#022/ Have Sword, Will Travel

Have box, won’t watch.

Bad joke.

But, I am 6 weeks into 2020 and only 2 films down watched from the Shaws box. I watched Missbehavior this morning, and clearly the guilt of that 90 minute indulgence sent me back to the project at hand. (Blame Kozo)

So – Have Sword, Will Travel. 1969. The first ‘Iron Triangle’ movie, I’m reading in places much more knowledgeable about these things than me, in its collaboration between Chang Cheh, David Chiang, and Ti Lung. I’m only 22 films into this box but reading these other pieces has really shown my ignorance – maybe I should exclude martial arts films from this project (there are certainly already enough experts of those!) and stick to things I know like mediocre rom coms and bad comedies. There must be like 200 of those in here at least.

That said, most of those authors seemed to have similar experiences to me watching this. Fairly cold. A competent, pretty accomplished film, that I can’t in all honesty say I enjoyed.

It’s a wandering hero/swordsman style film as the name would suggest, riffing on some samurai/Spaghetti Western tropes, with Chiang taking up this drifting role. That’s only part of the film, though, it’s interspersed with the story of an ailing lord, a risky money shipment, a righteous martial arts couple, and a developing love triangle. There’s some engaging interplay here, though it’s hard to get invested in the story of a wanderer when the extent of his “wandering” is across very short distances between characters and places he has an intimate familiarity with. That’s not a wanderer but a Normal Human.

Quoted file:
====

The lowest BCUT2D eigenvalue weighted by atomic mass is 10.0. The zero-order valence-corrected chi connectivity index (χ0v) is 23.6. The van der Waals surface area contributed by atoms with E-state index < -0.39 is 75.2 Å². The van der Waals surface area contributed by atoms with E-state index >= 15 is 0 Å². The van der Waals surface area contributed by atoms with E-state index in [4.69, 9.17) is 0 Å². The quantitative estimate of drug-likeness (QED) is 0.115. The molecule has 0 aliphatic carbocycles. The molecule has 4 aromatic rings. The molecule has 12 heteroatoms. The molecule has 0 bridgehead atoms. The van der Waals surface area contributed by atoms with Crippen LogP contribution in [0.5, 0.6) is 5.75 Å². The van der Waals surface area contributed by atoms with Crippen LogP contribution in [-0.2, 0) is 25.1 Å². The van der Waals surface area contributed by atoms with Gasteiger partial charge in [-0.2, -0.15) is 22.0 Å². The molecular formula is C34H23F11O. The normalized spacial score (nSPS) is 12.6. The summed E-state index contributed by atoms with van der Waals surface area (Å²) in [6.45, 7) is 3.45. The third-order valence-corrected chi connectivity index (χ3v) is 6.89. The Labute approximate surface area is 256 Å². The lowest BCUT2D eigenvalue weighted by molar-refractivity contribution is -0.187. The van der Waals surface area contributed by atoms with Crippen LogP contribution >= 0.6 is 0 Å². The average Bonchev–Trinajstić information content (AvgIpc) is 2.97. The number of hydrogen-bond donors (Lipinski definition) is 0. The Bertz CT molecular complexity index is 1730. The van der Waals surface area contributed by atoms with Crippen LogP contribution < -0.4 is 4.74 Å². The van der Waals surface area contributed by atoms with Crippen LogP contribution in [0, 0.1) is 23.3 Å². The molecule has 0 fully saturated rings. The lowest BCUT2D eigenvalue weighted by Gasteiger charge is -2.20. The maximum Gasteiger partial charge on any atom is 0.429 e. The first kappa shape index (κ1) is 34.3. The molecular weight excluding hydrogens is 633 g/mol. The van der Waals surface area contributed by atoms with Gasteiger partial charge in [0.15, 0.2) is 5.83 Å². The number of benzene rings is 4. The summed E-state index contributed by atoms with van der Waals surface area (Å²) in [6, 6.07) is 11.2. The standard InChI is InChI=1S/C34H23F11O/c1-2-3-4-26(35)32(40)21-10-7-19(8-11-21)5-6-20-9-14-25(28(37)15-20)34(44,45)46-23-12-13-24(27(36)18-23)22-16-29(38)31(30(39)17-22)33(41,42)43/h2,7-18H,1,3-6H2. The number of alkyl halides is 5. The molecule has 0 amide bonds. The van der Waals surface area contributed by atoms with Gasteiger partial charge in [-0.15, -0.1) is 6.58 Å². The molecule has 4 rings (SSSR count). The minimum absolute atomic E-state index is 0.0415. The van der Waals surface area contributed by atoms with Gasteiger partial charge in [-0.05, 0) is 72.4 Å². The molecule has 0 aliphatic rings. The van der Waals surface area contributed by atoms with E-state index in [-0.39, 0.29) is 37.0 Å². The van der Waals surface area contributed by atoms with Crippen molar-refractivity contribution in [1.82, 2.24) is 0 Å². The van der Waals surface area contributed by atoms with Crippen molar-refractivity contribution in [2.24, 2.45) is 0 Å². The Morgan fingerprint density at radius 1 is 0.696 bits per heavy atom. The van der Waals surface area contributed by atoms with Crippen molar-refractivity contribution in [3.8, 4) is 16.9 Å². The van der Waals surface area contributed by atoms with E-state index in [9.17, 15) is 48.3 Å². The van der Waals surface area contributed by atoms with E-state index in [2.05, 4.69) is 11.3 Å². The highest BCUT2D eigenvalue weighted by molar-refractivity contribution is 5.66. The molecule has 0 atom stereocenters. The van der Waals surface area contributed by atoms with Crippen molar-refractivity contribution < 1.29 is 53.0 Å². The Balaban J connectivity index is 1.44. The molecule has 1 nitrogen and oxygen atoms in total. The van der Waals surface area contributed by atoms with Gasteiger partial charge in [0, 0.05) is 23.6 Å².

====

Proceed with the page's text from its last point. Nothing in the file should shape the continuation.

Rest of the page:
A lot of Have Sword, Will Travel takes place outside, among the trees and muddy streets surrounding small towns. For a film riffing on a wandering hero trope, there’s a distinct lack of variety to these spaces. There are few, if any, of the opulent sets that have impressed me in other films watched so far for this project, and none of the special effects used to make these exteriors impressive (I’m looking at you Madam White Snake).It’s all a bit samey and unremarkable – even the inns aren’t used remotely as interestingly as King Hu’s from the years before 1969.

That said, Have Sword hits that brief moment of joy – the best moment for me in this flavour of wuxia film – where characters sit around a table in an inn and reveal their martial arts prowess by slicing chopsticks in half, sticking candles to walls and tossing noodle bowls, all while never getting out of their seat. This one’s pretty good.

There are other moments of flair that I appreciated – a balletic opening credits with the cast doing some kind of abstract fighting against brightly coloured backgrounds, an inventive soundtrack that stripped down to echoing percussion whenever action was shown in slow motion. But lots of this film was lost on me.

A couple more period set wuxia films before I get back to my comfort zone – just got to power through!

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